How rough are your edges? Which aspects of your professional life need to be smoothed, polished, developed or refined? Do you understand what it takes to close the gap between success and true greatness as it applies to you? We have all known truly talented executives and entrepreneurs who while successful, still have a huge barrier precluding them from reaching their full potential…themselves. In today’s post I’ll discuss how to break through the final obstacle between success and greatness which is most often the barrier of self.
Over the years I have come to believe that the professional talent curve is comprised of a range consisting of the low-end, mid-point, upper-end and several points in-between. Under achievers are those professionals whose talent and ability far exceeds their level of performance. Achievers are those who perform up to their ability and the over achievers are the rare few whose performance consistently eclipses their natural ability. The professionals at the upper-end of the talent curve have learned to grow beyond self imposed boundaries, and have developed their skill sets and competencies to levels that most never thought them capable of.
I can’t tell you how many successful professionals I’ve met that have lost key employees, failed to close substantial transactions or missed significant opportunities, had clients consciously make a decision to work with other less talented practitioners or inferior companies simply because they were tired of the attitude/ego/arrogance, had their company hit a plateau, or any number of other tragic and avoidable circumstances simply because they were either unwilling or incapable of recognizing their own shortcomings. They either weren’t capable of doing what was necessary to polish the rough edges and take their game to the next level, or they failed to recognize their shortcomings to begin with.
Okay, so you own your own company or run someone else’s, have had your fair share of media attention and industry accolades, have achieved many of your goals and earn a better living than most…The bigger questions are:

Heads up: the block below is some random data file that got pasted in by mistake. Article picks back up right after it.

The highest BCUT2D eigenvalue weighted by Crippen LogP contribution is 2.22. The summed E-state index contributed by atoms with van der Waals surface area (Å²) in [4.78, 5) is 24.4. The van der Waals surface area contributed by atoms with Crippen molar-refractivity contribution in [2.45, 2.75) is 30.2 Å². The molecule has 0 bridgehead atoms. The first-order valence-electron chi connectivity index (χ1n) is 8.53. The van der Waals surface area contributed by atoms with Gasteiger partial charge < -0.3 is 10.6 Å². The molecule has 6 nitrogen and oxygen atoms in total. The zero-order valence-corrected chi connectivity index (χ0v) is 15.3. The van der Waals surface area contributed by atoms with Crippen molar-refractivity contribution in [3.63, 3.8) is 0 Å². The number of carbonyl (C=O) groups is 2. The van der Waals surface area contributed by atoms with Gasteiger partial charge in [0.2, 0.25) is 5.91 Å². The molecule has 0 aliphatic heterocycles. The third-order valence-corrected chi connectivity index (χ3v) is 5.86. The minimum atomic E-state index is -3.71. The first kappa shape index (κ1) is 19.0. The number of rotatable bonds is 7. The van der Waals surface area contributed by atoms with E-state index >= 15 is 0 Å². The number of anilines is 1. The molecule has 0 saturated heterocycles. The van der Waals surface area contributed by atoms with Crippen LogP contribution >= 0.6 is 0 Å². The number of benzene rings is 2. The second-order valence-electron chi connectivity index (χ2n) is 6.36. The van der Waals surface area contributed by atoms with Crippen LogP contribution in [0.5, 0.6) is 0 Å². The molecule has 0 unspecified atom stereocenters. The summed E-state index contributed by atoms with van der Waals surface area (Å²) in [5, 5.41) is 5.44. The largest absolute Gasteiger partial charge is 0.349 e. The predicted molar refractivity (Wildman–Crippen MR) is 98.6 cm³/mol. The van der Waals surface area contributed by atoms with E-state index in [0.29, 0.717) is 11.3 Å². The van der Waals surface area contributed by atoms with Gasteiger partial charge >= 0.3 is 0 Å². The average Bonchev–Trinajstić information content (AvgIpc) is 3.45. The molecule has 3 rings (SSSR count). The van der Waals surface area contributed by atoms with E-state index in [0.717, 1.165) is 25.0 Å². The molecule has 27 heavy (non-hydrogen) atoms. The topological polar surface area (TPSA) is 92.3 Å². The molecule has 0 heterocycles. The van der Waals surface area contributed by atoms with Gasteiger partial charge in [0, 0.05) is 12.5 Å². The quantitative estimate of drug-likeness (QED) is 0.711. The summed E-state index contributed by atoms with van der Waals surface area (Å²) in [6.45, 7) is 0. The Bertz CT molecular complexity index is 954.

- Are you successful or are you a true success? Do you know the difference?
- Are you content and do you really feel successful or are you frustrated that you haven’t reached your full potential?
- Have you truly maximized your potential, or do you even recognize what that is?
- Are you making others successful, and do others view you as a true success?
- How do you know what you don’t know?
The difference between being successful and being a true success is to bridge the gap between being good and becoming great. I believe it was Shakespeare who said “Be not afraid of greatness; some are born great, some achieve greatness and others have greatness thrust upon them.” Whether greatness is inherited, earned or stumbled upon, it cannot be sustained without consistent effort to refine and develop your skills and abilities. A cavalier reliance upon what has worked in the past will only take you so far. It is very common to watch professionals leverage intellect, aggressiveness, creativity, innate leadership ability, charisma or other positive traits to become successful. However it is uncommon to see professionals take those same characteristics and truly develop them to the extent of achieving greatness.
If you are not consistently working on self-improvement you will eventually hit a plateau, and the only way to break through the plateaus that will inevitably arise is to continually improve upon your abilities and to further develop your talent. Let’s say for sake of argument that you are indeed the best at what you do. Does this mean that there is no room for improvement and that you should not seek the help and counsel of others?
Let’s use Tiger Woods as an example…At the time of this writing he is without question the most dominant golfer on the PGA tour. Yet he still has a coach, frequently practices improving his game and has a team of professionals surrounding him with the goal of increasing his level of performance. He is already considered great, but is constantly working to improve his competitive capability in order to build upon what he has achieved and to sustain greatness as opposed to fall from greatness.
My recommendation to those at the upper-end of the talent curve who desire to transition from being successful to becoming a true success is to get out of your bubble and get honest with yourself. It is not necessary to succumb to the bondage of self…Find a mentor or coach who can credibly assess your strengths and weaknesses, understand your goals and help you see the things that you cannot see yourself, that others won’t tell you, or even if they do tell you that you refuse to acknowledge. Step outside yourself and begin the journey from good to great.